In the stereological study, Nv[MF] analysis showed that the FC group presented 30.2% less myelinated fibers than IC. Ceballos et al. (1999) demonstrated similar results in both analyses (Vv[MF and UA] or Nv[MF and UA]). However, significant reductions of these parameters have only been demonstrated in ages from 27 months. Such a relationship is probably compensatory, where the MF area increases to compensate the reduction in its number.
According to Tauchi et al. (1971), glycolytic fibers decreased in size while oxidative fibers decreased in number. Here, no change was observed in plantaris muscle from IC and FC. Our data are corroborated by Deschenes et al. (2015) that demonstrated an increase in the oxidative myofibers proportion and enlargement of glycolytic ones, without any change in the CSAs. Yet, Deschenes et al. (2016) showed reduced type I and IIa CSA, with an increase in the proportion of type IIx myofibers.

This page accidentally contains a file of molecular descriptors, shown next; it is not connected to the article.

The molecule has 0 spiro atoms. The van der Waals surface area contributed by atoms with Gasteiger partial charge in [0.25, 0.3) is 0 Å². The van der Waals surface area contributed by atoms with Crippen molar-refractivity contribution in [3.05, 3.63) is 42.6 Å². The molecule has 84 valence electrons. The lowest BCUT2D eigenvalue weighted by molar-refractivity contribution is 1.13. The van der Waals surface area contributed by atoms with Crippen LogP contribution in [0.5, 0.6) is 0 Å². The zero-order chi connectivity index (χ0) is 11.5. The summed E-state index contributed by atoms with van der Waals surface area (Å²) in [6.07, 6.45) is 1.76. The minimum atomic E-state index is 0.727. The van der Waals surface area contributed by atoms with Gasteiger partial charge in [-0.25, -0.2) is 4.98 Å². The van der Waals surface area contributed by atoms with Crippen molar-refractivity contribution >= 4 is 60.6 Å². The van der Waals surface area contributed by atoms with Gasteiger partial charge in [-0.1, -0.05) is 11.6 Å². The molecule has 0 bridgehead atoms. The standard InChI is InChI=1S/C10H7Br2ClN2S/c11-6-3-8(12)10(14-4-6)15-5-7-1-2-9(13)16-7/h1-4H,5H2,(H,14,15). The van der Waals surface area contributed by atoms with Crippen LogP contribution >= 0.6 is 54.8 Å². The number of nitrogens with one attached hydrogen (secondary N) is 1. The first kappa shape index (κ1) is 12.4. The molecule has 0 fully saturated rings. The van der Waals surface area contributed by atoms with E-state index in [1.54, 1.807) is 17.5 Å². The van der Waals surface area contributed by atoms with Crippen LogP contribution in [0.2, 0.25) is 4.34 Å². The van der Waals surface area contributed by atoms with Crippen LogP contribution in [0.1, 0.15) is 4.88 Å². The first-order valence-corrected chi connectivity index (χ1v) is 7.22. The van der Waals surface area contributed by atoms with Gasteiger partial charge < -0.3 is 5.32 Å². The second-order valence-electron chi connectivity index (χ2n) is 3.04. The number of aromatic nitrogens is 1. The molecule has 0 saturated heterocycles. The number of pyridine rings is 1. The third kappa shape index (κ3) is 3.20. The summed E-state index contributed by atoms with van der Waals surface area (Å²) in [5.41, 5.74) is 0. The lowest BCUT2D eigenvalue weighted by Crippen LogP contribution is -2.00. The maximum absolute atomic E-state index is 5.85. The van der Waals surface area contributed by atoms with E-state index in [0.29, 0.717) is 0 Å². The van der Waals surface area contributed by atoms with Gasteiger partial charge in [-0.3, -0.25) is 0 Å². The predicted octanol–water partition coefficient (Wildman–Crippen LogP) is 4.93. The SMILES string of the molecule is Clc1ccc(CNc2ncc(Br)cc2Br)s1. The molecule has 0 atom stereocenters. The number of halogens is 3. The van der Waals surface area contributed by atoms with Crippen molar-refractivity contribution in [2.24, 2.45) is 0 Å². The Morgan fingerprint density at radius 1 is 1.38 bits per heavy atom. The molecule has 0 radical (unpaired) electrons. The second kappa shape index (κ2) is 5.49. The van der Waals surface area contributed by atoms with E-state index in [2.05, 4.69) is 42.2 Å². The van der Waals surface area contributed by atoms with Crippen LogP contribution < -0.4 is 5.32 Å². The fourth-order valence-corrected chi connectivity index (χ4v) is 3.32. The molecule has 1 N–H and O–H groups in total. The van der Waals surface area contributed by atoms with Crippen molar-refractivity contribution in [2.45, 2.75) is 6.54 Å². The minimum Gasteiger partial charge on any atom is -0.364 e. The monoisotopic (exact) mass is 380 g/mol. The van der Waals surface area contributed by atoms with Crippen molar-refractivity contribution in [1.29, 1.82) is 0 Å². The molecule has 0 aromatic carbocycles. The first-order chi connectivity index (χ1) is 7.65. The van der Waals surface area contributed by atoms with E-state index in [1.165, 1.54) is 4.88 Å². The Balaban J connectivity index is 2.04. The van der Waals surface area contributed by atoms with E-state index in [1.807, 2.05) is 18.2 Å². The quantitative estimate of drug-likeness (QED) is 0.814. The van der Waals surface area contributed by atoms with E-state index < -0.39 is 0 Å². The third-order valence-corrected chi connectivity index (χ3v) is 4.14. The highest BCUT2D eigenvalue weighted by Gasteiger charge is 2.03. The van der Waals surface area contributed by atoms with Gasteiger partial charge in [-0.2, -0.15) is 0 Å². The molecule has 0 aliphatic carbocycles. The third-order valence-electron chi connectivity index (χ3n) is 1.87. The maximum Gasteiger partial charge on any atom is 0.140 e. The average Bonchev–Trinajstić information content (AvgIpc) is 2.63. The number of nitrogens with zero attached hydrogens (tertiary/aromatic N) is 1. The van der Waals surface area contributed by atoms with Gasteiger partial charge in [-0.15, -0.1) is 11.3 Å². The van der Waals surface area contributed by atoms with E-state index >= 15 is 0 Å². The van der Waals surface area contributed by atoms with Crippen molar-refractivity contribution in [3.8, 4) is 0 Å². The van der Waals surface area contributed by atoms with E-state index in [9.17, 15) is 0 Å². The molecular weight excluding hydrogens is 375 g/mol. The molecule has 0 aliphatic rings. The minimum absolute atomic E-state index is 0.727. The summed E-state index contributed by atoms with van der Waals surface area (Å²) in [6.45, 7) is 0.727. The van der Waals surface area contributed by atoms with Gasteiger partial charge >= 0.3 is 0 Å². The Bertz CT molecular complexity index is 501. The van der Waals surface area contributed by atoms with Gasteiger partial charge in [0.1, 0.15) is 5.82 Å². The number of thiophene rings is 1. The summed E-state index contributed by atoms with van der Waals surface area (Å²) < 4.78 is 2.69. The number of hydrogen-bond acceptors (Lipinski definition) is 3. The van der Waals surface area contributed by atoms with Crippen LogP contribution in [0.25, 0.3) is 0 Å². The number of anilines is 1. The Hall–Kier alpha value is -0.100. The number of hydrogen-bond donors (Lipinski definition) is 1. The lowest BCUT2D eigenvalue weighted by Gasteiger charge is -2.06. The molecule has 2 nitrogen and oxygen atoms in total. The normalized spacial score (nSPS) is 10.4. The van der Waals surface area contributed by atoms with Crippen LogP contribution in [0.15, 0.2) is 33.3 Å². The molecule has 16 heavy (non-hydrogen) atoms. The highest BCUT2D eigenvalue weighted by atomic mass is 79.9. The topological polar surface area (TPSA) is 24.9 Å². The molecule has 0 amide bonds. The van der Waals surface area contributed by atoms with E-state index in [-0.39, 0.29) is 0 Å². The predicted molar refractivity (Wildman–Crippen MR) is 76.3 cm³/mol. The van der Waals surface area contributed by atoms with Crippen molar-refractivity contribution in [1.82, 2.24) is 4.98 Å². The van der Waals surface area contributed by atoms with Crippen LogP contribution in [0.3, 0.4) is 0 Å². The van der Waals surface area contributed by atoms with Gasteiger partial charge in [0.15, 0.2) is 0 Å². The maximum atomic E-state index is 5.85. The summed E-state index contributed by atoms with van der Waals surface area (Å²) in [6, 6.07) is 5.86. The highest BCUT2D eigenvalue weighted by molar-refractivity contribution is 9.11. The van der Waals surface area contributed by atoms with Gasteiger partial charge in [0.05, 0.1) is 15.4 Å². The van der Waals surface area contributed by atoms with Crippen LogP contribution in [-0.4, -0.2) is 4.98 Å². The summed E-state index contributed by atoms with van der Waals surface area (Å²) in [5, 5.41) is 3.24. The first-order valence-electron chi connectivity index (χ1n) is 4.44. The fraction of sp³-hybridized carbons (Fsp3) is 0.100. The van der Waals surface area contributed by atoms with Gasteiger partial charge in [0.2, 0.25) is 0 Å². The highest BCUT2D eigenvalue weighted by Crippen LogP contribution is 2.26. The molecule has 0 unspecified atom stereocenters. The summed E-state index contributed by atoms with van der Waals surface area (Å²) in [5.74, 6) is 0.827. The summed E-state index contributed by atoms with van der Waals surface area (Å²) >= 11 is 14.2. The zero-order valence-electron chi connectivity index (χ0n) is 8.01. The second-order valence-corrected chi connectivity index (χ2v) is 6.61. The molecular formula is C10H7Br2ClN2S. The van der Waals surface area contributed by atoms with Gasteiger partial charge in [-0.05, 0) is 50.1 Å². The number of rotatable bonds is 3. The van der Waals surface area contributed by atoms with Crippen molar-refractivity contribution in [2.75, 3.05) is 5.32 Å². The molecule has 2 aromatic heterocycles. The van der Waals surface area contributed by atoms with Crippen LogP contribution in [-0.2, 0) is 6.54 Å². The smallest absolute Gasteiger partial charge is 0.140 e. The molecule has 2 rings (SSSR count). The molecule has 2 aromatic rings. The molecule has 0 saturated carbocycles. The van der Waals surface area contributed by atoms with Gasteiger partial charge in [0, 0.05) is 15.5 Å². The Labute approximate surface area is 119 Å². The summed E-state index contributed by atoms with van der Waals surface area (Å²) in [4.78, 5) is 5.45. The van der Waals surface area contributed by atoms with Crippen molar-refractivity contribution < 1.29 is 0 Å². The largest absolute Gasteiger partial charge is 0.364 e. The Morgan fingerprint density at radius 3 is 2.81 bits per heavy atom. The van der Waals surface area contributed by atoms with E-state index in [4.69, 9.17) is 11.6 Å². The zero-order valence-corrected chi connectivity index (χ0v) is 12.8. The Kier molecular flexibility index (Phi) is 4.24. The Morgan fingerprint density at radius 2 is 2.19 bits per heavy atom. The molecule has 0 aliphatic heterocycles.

The administration of steroid hormones in the treatment of peripheral trauma is becoming increasingly important (Mitro et al., 2014; Giatti et al., 2015; Sarabia-Estrada et al., 2015). However, it is not known whether this practice is consistent in disrupting or reversing the neuronal loss observed over the course of aging. Yet, a likely compensatory effect, similar to that seen in the aging process in Nv[MF] variable, occurred in both area and diameter of MFs with TP administration. In order to understand what happened, we sought evidence of the form of action and the metabolism of testosterone in the peripheral nerve. Melcangi et al. (1990) indicated that 5α-reductase, an enzyme that converts testosterone to its “active” metabolite dihydrotestosterone (DHT), is highly concentrated in a White matter of the CNS, composed mainly of myelinated fibers. The authors conducted the first study in order to evaluate the possible presence of this enzyme activity in myelinated peripheral nerves. For this purpose, 5α-reductase activity was measured in the sciatic nerve of rodents and compared to that present in the cerebral cortex and subcortical white matter. The study was conducted using a group of healthy adult male rats (60–90 days old) and an aged rodent sample (20 months old). The data obtained in the adult animals indicated the presence of an active metabolism of testosterone at the sciatic nerve level. In this structure, testosterone is actively transformed into DHT and 3α-diol, with DHT formation being equal to that found in subcortical white matter and higher than found in the cerebral cortex. Furthermore, in disagreement with what occurs in CNS structures, where 3α-diol is produced only in small amounts, in the sciatic nerve this metabolite is produced in amounts similar to those of DHT. On the other hand, the study of the aged group demonstrated that in the sciatic nerve, the formation of DHT and particularly 3α-diol are much lower than in younger animals. So, not only can testosterone (T) decrease with advancing age, but also your local metabolism. Pannérec et al. (2016) provided consistent results citing that susceptibility to sarcopenia is closely linked to a neuromuscular decline in rats and humans, and even a dysregulation of steroid metabolism in the PNS is an early event in this process. In this way, treatment with T or its metabolites can interrupt or delay deleterious effects, whether traumatic or related to aging. Cai et al. (2017) examined whether the protective effects of testosterone could be mediated through their androgenic or estrogenic metabolites. Motor neurons that innervate the vastus lateralis muscle of adult rats were selectively deleted. After 4 weeks, the motoneurons that innervate the vastus lateralis muscle were marked and the dendritic ramifications reconstructed in three dimensions. Compared with normal intact animals, partial motor neuron reduction resulted in decreased dendritic length in the remaining motor neurons. Dendritic atrophy was attenuated with both DHT and estradiol to a degree similar to that observed with testosterone, and the attenuation of atrophy was prevented by receptor blockade. Together, these results suggest that the neuroprotective effects on motor neurons can be mediated by steroid hormones and their respective receptors. These findings seem to be of extreme importance, but the action of these neuroprotective effects may be reduced with advancing age (Melcangi et al., 2003).